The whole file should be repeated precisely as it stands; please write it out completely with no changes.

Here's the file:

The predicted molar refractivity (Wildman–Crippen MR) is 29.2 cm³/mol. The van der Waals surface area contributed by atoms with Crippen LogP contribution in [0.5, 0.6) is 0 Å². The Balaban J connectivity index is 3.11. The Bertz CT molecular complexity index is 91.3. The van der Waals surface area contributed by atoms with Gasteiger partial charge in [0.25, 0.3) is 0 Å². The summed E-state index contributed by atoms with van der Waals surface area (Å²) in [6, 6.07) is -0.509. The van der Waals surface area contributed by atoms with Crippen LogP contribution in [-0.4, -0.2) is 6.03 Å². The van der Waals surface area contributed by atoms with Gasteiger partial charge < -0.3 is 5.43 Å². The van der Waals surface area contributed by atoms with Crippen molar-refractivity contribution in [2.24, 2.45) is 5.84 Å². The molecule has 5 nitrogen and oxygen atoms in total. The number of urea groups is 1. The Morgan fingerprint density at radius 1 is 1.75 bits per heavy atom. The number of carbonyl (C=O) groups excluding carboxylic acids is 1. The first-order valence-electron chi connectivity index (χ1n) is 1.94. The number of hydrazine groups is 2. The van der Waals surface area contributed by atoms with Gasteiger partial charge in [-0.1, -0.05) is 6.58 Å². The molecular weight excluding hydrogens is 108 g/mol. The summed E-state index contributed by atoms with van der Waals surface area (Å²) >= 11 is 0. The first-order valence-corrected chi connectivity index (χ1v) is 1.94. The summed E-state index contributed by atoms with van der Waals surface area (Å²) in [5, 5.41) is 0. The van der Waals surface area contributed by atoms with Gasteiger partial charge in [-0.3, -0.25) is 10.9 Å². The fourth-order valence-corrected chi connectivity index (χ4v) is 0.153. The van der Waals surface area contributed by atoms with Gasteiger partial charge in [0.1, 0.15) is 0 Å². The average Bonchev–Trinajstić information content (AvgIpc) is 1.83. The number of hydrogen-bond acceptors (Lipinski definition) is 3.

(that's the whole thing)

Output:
The predicted molar refractivity (Wildman–Crippen MR) is 29.2 cm³/mol. The van der Waals surface area contributed by atoms with Crippen LogP contribution in [0.5, 0.6) is 0 Å². The Balaban J connectivity index is 3.11. The Bertz CT molecular complexity index is 91.3. The van der Waals surface area contributed by atoms with Gasteiger partial charge in [0.25, 0.3) is 0 Å². The summed E-state index contributed by atoms with van der Waals surface area (Å²) in [6, 6.07) is -0.509. The van der Waals surface area contributed by atoms with Crippen LogP contribution in [-0.4, -0.2) is 6.03 Å². The van der Waals surface area contributed by atoms with Gasteiger partial charge < -0.3 is 5.43 Å². The van der Waals surface area contributed by atoms with Crippen molar-refractivity contribution in [2.24, 2.45) is 5.84 Å². The molecule has 5 nitrogen and oxygen atoms in total. The number of urea groups is 1. The Morgan fingerprint density at radius 1 is 1.75 bits per heavy atom. The number of carbonyl (C=O) groups excluding carboxylic acids is 1. The first-order valence-electron chi connectivity index (χ1n) is 1.94. The number of hydrazine groups is 2. The van der Waals surface area contributed by atoms with Gasteiger partial charge in [-0.1, -0.05) is 6.58 Å². The molecular weight excluding hydrogens is 108 g/mol. The summed E-state index contributed by atoms with van der Waals surface area (Å²) >= 11 is 0. The first-order valence-corrected chi connectivity index (χ1v) is 1.94. The summed E-state index contributed by atoms with van der Waals surface area (Å²) in [5, 5.41) is 0. The van der Waals surface area contributed by atoms with Gasteiger partial charge in [-0.3, -0.25) is 10.9 Å². The fourth-order valence-corrected chi connectivity index (χ4v) is 0.153. The van der Waals surface area contributed by atoms with Gasteiger partial charge in [0.1, 0.15) is 0 Å². The average Bonchev–Trinajstić information content (AvgIpc) is 1.83. The number of hydrogen-bond acceptors (Lipinski definition) is 3.